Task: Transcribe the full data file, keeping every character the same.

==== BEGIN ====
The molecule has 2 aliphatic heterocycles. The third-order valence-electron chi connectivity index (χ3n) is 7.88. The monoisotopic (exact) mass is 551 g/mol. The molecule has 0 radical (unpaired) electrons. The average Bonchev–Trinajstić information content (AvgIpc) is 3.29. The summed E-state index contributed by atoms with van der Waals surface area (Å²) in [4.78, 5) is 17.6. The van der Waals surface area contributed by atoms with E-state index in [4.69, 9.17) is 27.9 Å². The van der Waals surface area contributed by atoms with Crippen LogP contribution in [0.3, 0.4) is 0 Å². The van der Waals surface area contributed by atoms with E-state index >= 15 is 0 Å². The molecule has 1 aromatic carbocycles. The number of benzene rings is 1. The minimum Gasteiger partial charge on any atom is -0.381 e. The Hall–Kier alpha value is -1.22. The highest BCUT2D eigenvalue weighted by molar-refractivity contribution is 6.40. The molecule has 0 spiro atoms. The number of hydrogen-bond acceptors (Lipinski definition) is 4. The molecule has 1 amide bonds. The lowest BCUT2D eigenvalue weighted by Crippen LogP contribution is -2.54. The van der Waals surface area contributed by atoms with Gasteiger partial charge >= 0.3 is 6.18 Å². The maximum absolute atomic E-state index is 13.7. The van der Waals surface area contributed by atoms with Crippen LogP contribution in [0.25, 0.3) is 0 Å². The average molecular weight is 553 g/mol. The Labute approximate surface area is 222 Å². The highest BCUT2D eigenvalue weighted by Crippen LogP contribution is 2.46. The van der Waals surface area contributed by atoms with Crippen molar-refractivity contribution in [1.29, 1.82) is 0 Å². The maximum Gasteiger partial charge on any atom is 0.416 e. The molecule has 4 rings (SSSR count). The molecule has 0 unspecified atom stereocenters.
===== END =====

The molecule has 2 aliphatic heterocycles. The third-order valence-electron chi connectivity index (χ3n) is 7.88. The monoisotopic (exact) mass is 551 g/mol. The molecule has 0 radical (unpaired) electrons. The average Bonchev–Trinajstić information content (AvgIpc) is 3.29. The summed E-state index contributed by atoms with van der Waals surface area (Å²) in [4.78, 5) is 17.6. The van der Waals surface area contributed by atoms with E-state index in [4.69, 9.17) is 27.9 Å². The van der Waals surface area contributed by atoms with Crippen LogP contribution in [0.3, 0.4) is 0 Å². The van der Waals surface area contributed by atoms with E-state index >= 15 is 0 Å². The molecule has 1 aromatic carbocycles. The number of benzene rings is 1. The minimum Gasteiger partial charge on any atom is -0.381 e. The Hall–Kier alpha value is -1.22. The highest BCUT2D eigenvalue weighted by molar-refractivity contribution is 6.40. The molecule has 0 spiro atoms. The number of hydrogen-bond acceptors (Lipinski definition) is 4. The molecule has 1 amide bonds. The lowest BCUT2D eigenvalue weighted by Crippen LogP contribution is -2.54. The van der Waals surface area contributed by atoms with Gasteiger partial charge >= 0.3 is 6.18 Å². The maximum absolute atomic E-state index is 13.7. The van der Waals surface area contributed by atoms with Crippen LogP contribution in [0.25, 0.3) is 0 Å². The average molecular weight is 553 g/mol. The Labute approximate surface area is 222 Å². The highest BCUT2D eigenvalue weighted by Crippen LogP contribution is 2.46. The van der Waals surface area contributed by atoms with Crippen molar-refractivity contribution in [1.29, 1.82) is 0 Å². The maximum Gasteiger partial charge on any atom is 0.416 e. The molecule has 4 rings (SSSR count). The molecule has 0 unspecified atom stereocenters.